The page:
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Addressing Intimate Partner Violence Series
Session 1: CREATING A SUPPORTIVE CLINICAL ENVIRONMENT TO ADDRESS INTIMATE PARTNER VIOLENCE

Resource Topic: Capital Development, Clinical Issues, Emerging Issues, Outreach, Practice Transformation, Promising Practice, Special and Vulnerable Populations, Social Determinants of Health

Year Developed: 2019

Resource Type: Archived Webinar

Primary Audience: Administrative Staff Board of Directors C-Suite (CEOs, CFOs, CIOs, COOs, CMOs, etc) Clinicians Outreach Staff
Secondary Audience: PCAs

Language: English

Developed by: Migrant Clinicians Network (See other resources developed by this organization.)

Resource Summary: Intimate partner violence (IPV) occurs in all segments of our society, but vulnerable populations like migrant women may encounter additional disparities and barriers to care that make intervention and treatment of IPV more complex. In these two sessions, Migrant Clinicians Network provides specific and effective action items to better serve women who have experienced IPV in the exam room, and to make our communities safer by engaging men in the community.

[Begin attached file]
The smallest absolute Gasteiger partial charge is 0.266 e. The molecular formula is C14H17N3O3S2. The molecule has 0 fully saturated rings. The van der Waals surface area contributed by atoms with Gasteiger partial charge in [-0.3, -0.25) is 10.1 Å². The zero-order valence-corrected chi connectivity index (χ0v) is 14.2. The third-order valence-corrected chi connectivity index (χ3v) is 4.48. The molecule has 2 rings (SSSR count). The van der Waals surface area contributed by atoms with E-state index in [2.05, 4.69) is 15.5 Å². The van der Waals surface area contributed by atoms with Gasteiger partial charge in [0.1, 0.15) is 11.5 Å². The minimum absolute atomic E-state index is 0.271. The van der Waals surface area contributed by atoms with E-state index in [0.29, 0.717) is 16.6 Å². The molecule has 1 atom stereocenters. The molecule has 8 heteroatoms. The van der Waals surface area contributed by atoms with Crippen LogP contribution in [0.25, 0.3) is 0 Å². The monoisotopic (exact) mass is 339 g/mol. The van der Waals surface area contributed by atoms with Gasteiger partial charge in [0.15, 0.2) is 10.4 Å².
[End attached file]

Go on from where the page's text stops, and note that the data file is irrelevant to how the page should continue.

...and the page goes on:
Resource Details: This Learning Collaborative will explore ways in which clinicians can address IPV in a primary care setting. The first session will build on MCN’s decades of experience in supporting clinicians ability to use the exam room as a safe space to speak to women potentially affected by IPV. MCN worked with clinicians to identify a method to initiate dialogue through a brief low-literacy assessment tool that relied on icons to identify types of abuse. Through this training, we will prepare clinicians to understand exit plan development including critical items/documents, sources for financial support, and how to identify a trusted network. We will also discuss how to engage local and regional resources to provide resources and support for women experiencing IPV.

This project is supported by the Health Resources and Services Administration (HRSA) of the U.S. Department of Health and Human Services (HHS) as part of an award totaling $6,375,000 with 0 percentage financed with non-governmental sources. The contents are those of the author(s) and do not necessarily represent the official views of, nor an endorsement, by HRSA, HHS, or the U.S. Government. For more information, please visit HRSA.gov.